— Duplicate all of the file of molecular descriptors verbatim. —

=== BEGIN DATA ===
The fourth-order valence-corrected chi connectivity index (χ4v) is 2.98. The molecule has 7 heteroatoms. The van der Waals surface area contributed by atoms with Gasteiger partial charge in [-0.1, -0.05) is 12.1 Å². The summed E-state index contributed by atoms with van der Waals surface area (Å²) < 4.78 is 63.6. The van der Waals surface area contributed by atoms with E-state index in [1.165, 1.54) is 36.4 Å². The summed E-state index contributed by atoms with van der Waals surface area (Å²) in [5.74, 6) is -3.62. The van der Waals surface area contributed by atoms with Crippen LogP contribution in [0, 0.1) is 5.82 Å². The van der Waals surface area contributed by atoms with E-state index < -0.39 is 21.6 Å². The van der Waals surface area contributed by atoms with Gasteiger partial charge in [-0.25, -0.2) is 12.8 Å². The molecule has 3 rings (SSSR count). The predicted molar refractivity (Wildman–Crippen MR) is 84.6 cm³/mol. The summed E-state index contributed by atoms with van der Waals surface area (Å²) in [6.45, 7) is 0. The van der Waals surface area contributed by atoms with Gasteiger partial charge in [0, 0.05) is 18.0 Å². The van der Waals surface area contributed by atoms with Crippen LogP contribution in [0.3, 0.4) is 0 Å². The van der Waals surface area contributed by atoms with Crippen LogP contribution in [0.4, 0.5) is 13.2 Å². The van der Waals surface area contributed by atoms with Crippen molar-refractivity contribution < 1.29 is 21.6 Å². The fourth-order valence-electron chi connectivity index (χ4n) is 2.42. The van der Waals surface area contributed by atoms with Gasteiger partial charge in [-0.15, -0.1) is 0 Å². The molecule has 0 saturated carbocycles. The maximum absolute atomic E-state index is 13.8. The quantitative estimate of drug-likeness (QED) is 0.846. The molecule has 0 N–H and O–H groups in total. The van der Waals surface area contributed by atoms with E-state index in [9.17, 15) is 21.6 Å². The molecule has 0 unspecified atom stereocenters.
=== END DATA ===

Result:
The fourth-order valence-corrected chi connectivity index (χ4v) is 2.98. The molecule has 7 heteroatoms. The van der Waals surface area contributed by atoms with Gasteiger partial charge in [-0.1, -0.05) is 12.1 Å². The summed E-state index contributed by atoms with van der Waals surface area (Å²) < 4.78 is 63.6. The van der Waals surface area contributed by atoms with E-state index in [1.165, 1.54) is 36.4 Å². The summed E-state index contributed by atoms with van der Waals surface area (Å²) in [5.74, 6) is -3.62. The van der Waals surface area contributed by atoms with Crippen LogP contribution in [0, 0.1) is 5.82 Å². The van der Waals surface area contributed by atoms with E-state index < -0.39 is 21.6 Å². The van der Waals surface area contributed by atoms with Gasteiger partial charge in [-0.25, -0.2) is 12.8 Å². The molecule has 3 rings (SSSR count). The predicted molar refractivity (Wildman–Crippen MR) is 84.6 cm³/mol. The summed E-state index contributed by atoms with van der Waals surface area (Å²) in [6.45, 7) is 0. The van der Waals surface area contributed by atoms with Gasteiger partial charge in [0, 0.05) is 18.0 Å². The van der Waals surface area contributed by atoms with Crippen LogP contribution in [0.3, 0.4) is 0 Å². The van der Waals surface area contributed by atoms with Crippen LogP contribution in [0.4, 0.5) is 13.2 Å². The van der Waals surface area contributed by atoms with Crippen molar-refractivity contribution < 1.29 is 21.6 Å². The fourth-order valence-electron chi connectivity index (χ4n) is 2.42. The van der Waals surface area contributed by atoms with Gasteiger partial charge in [-0.15, -0.1) is 0 Å². The molecule has 0 saturated carbocycles. The maximum absolute atomic E-state index is 13.8. The quantitative estimate of drug-likeness (QED) is 0.846. The molecule has 0 N–H and O–H groups in total. The van der Waals surface area contributed by atoms with E-state index in [9.17, 15) is 21.6 Å². The molecule has 0 unspecified atom stereocenters.